Or the authority bias – where we are more likely to learn from socially prestigious leaders.
Some relate to how we remember information – the overconfidence bias – where we over-rate the accuracy of our own views.
And some relate to how we view resources – the IKEA effect – that we value products we helped create.
Loss aversion – that we value losses more than gains.
Given how much knowledge is out there about behaviour, I think we can do better than the traditional model of executive compensation.
Biology and psychology show us that you can use your money in far better ways to get desired behaviours.
Here are three ideas that come out of the behavioural sciences which strike me as particularly relevant when thinking about motivating employee behavior.
1. The difference between the actual monetary value of a reward and how a person perceives the value.
We have not evolved to remember reality perfectly.
It’s not surprising for example, that we value things we already own more than things we don’t. Psychologists call this loss aversion.
As a biologist, loss aversion makes sense to me – an animal knows the value of the resource it currently holds, and it already has control of that resource, so it’s a far more certain and therefore more valuable asset than a resource it doesn’t have.
2. How the timing of a message changes its impact.
There are two things here.
First, related to the point I just made, we value the present more than the future, so we need to give people rewards as soon as possible after they do the desired behaviour.
As a biologist, this makes sense too. The future is inherently uncertain, so the longer you have to wait to receive a reward, the more likely it is that reward will not be there.
The second, relates to the idea that we expect animals to change their behavior more rapidly when they are stressed, or when the world seems uncertain.
Again, as a biologist this makes sense - if things are not going well, it’s a cue that your current choices are not working, so you’ve got less to lose by trying something new.
3. We are social animals
Economic approaches neglect the importance of social environment and social interactions. We are evolved to be social animals, living in groups. Many of our behaviours are shaped by that. Culture is an extremely important driver of our behaviour. I’ve not discussed cultural evolution tonight - but there is a flourishing field of research which thinks how culture shapes behaviour.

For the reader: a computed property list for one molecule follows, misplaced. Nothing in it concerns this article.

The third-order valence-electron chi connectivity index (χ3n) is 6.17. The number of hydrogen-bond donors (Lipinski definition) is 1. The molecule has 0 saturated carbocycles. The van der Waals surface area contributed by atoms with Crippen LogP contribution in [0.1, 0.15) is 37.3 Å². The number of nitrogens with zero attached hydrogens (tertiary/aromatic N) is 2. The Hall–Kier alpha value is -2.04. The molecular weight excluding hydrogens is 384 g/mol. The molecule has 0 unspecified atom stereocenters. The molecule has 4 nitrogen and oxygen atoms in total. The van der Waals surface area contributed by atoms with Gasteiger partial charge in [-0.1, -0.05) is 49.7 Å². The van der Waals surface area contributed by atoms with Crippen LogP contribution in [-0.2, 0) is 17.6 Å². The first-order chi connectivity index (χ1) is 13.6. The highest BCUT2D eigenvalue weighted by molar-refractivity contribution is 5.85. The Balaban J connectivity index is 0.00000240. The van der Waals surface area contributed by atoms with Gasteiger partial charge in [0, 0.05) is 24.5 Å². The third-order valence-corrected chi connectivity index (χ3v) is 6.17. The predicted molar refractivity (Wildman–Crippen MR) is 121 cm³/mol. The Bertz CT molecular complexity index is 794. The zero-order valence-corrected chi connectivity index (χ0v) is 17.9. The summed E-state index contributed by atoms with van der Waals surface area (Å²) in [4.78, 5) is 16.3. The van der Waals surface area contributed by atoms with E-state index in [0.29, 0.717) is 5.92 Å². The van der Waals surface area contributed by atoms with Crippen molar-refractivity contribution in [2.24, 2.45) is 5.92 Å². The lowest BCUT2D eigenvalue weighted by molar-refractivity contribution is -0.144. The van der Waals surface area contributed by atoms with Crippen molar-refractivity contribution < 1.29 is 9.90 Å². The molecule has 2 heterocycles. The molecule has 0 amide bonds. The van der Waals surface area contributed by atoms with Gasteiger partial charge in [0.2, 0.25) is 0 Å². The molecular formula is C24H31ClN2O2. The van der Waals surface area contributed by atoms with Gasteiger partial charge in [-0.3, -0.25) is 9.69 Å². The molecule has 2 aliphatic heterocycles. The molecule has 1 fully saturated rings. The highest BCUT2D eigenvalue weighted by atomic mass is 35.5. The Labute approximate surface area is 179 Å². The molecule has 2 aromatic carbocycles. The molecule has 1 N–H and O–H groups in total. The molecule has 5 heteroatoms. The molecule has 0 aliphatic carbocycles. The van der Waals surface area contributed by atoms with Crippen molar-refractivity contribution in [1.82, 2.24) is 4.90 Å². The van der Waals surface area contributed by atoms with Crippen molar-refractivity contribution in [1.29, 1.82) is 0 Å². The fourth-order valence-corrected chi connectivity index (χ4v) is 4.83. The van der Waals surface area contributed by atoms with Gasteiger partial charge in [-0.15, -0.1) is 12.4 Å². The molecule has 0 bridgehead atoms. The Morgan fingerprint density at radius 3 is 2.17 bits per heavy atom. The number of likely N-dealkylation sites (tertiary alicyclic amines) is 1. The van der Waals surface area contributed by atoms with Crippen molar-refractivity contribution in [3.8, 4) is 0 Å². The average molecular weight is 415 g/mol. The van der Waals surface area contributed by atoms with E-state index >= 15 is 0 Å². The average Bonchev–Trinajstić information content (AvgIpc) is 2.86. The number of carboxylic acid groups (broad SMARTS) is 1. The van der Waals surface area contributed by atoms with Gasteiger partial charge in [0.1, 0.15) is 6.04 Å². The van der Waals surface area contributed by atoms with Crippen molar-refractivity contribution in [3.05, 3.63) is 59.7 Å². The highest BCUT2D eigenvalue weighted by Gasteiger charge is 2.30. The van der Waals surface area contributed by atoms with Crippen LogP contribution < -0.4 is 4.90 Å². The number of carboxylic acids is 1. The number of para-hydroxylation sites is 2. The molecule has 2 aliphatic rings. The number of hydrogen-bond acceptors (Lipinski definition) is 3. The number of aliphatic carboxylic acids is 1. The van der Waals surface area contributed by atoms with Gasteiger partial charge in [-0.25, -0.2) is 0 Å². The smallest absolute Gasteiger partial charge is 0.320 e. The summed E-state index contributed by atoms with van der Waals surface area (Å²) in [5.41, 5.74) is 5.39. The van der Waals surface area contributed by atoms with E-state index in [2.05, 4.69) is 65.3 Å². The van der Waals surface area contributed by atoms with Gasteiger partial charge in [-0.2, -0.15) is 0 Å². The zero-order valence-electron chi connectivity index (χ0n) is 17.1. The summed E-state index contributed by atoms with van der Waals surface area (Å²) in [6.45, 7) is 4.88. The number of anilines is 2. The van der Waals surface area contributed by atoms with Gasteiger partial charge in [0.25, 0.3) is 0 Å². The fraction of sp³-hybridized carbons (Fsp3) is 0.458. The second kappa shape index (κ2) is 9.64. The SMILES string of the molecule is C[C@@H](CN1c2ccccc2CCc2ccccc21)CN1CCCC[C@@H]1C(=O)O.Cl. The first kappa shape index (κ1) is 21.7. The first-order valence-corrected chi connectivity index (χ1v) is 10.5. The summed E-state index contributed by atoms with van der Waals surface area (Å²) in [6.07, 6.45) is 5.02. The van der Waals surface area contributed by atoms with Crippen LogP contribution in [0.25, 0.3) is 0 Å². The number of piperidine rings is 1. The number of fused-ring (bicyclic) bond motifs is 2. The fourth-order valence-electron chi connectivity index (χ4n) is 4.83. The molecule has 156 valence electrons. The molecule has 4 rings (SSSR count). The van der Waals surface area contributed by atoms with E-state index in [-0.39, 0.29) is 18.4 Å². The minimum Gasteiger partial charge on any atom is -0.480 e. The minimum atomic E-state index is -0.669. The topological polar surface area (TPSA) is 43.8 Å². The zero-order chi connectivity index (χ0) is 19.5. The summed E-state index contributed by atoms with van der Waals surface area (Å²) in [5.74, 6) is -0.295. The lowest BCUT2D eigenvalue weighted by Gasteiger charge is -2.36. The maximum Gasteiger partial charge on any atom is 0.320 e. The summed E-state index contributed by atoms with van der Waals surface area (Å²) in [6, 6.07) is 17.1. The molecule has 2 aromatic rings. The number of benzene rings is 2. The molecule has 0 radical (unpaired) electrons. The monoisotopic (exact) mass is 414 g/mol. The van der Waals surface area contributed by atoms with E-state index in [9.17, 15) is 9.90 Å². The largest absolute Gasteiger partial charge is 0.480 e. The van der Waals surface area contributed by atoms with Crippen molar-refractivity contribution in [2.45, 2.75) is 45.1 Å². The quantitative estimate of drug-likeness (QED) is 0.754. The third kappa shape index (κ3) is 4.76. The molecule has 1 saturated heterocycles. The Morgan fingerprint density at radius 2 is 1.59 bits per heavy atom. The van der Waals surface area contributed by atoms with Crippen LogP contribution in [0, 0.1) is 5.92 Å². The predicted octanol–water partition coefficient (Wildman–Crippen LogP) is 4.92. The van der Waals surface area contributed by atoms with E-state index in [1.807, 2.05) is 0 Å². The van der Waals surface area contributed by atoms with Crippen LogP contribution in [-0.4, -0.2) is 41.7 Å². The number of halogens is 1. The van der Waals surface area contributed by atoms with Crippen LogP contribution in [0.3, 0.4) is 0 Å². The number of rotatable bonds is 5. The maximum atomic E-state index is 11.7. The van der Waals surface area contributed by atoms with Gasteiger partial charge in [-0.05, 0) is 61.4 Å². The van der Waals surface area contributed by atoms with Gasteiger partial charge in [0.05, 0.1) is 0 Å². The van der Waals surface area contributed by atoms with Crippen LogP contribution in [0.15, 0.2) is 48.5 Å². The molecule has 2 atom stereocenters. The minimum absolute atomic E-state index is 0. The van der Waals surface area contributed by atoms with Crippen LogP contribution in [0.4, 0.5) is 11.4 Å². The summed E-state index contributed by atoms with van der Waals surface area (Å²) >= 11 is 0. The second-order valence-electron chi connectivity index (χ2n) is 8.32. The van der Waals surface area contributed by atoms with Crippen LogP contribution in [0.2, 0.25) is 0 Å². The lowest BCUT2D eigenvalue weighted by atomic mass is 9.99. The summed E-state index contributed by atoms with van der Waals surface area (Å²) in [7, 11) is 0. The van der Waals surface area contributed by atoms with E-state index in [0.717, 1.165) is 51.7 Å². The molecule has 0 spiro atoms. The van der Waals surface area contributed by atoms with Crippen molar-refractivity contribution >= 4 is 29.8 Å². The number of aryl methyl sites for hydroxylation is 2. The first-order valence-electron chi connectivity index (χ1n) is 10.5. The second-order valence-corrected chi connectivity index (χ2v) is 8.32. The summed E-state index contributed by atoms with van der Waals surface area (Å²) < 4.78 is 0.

It’s your job to translate these insights into your area of expertise - that’s how interdisciplinary dialogue works best. But to get you thinking, I’m stick my neck out and share a few ways these sorts of insights might be applied to incentivize employee behavior.
This is very much back of an envelope type ideas - I am not an expert at all on bonuses and KPIs…not something as an academic I’m very comfortable with. But here goes…
The use of behavioural insights is still very new and there are not that many studies which investigate how we should use insights, certainly not in the workplace.
But before I end, I’ll share a couple of examples which show that using behavioural insights really can change behaviour.
To date, these sorts of ideas have only extremely limited applications to business. The best source of evidence is government. Here are four examples of how behavioural insights have successfully changed behaviour:
The default effect – the idea that if you are uncertain about a choice, you tend to stick with the default option. This graph compares the percentage of the population who donate organs, depending on whether it’s something you opt in to or opt out of.
Timely praise – the idea that reminding a person that others are aware of their progress can keep people motivated. What particularly matters here is timing the praise when the person needs it most. This study was done with a local council running Maths and English classes for jobseekers.
Social conformism – if people are told what the social norm is, a bit like the default, they are more likely to go with that. This was used by the cooperative funeral services when asking people if they would like to leave money to charity in their will. The ‘passion ask’ was ‘Most people like to leave something for good causes in their will, would you like to as well?’.